If you’ve been with us for a while, you already know that our wood fired hot tub design is inspired by a Japanese soaking tub, or ofuro. One of the many reasons why we went in this design direction is the compelling art of Japanese bathing.
In Japan, soaking in a tub at home, wellness spa (onsen), or public bath (sento) is a deeply rooted cultural tradition that has been followed for centuries. This daily ritual, often practiced in the evening, is considered to be both a healthy habit and one of life’s greatest pleasures—a form of relaxation, rejuvenation, and contemplation.
Image: Ofuro c. 1910 via Old Tokyo by Steve Sundberg
In North America, bathing is typically synonymous with washing the body. In Japan, bathing is akin to cleansing the spirit. The body is scrubbed before entering a tub of very hot water with the intent of taking a long therapeutic soak. Often aromatic herbs or mineral salts are added to the water, the latter being preferred for health, skin, and purification benefits. The desired outcome after soaking is a sense of whole-body lightness that comes from washing away the spiritual and physical dirt of the day.
Image: Private outdoor onsen in Japan via Unsplash - Romeo A
The atmosphere of a Japanese bath is intended to be peaceful and harmonious. Outdoor Japanese bathing experiences—such as onsen natural mineral hot springs—often emphasize running water features and picturesque landscapes that help bathers to feel at one with the natural surroundings.
The art of ofuro is about engaging all of the senses. The sound of the water, the smell of the fragrant wood, the sensation of the hot water and tub itself, and the sight of the steam rising all come together to create a sensory experience that is deeply relaxing and meditative.
Image: Bath by Wasou Japanese Design
What is a Japanese Soaking Tub?
A Japanese soaking tub or ofuro is a compact bathtub traditionally crafted from the fragrant wood hinoki, or Japanese cypress. Prized for its durability as a building material for temples, its beautiful grain, as well as its powerful restorative effects from its scent and antibacterial properties, hinoki feels reminiscent of Western red cedar.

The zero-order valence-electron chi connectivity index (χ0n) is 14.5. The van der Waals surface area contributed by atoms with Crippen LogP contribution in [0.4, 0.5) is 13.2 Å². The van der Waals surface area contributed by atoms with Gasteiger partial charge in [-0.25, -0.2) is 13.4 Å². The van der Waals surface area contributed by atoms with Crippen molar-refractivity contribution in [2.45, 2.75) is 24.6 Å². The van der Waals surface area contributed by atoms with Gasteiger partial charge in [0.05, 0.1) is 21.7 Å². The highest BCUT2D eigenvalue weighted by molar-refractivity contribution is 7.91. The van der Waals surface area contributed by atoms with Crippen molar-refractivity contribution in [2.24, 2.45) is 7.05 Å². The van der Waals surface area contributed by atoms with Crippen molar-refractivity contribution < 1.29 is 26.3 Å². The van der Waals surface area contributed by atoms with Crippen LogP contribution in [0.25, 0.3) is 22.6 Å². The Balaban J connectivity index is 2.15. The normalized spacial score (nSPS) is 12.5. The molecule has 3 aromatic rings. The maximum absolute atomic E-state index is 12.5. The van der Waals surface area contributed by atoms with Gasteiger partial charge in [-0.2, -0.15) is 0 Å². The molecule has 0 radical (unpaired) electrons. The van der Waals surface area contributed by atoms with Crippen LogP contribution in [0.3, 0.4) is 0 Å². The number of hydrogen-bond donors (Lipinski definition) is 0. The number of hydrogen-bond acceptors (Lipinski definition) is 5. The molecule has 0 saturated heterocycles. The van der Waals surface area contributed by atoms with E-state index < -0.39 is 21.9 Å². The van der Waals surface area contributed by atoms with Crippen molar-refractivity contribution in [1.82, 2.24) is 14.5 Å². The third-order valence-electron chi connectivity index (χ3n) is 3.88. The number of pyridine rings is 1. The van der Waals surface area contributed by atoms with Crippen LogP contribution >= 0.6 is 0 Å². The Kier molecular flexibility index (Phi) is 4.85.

The ofuro tub design is:
- Small in size, fitting one to two people
- Deep, so the water goes up to the neck
- Straight-sided so the bather is seated upright
- Rectangular or oval in shape
Modern ofuro tubs are constructed from a wider range of materials, but still retain the original design intent of keeping the body fully immersed in the hot water to receive its healing properties.
The Ofuro Ritual
Apart from the design, another essential difference in Japanese bathing and ofuro is the importance of ritual. The act of preparing the bath, lighting incense or candles, taking time to pause, and being present in the moment are all part of the experience.
By embracing this ritualistic approach, you entirely immerse yourself in the ofuro experience and reap the full mental and physical benefits of the ancient practice.
This ritual is followed whether the bather is at home, on vacation, or at a local bathhouse. While ofuro may seem like a simple concept, it is a powerful one that has the potential to shift one's physical, mental, and emotional well being. Through practising the art of Japanese bathing, we can learn to slow down, be present, and cultivate a sense of inner calm and balance in our busy lives.
How to Have a Japanese-Style Bath
Follow these steps to create your own ofuro-inspired soaking ritual.
1 / Prepare
Gather your bath kit supplies such as soap, mineral salts, towel, and fill the tub. The water should be very hot, at least 104° F or 40° C. Go hotter than you may be accustomed to for an authentic soak. Stir the water with a wood paddle to ensure it’s evenly heated throughout. Add fragrant herbs or mineral salts if desired.
2 / Cleanse
Wash the body before entering the bath. Traditionally the bather sits on a small stool or bench while scrubbing. Cleansing beforehand not only allows for a more restorative bathing experience and helps the body adjust to the temperature of the water, but is also considerate to fellow bathers whether they’re in the same household (where the tub water is reused) or at a communal bath.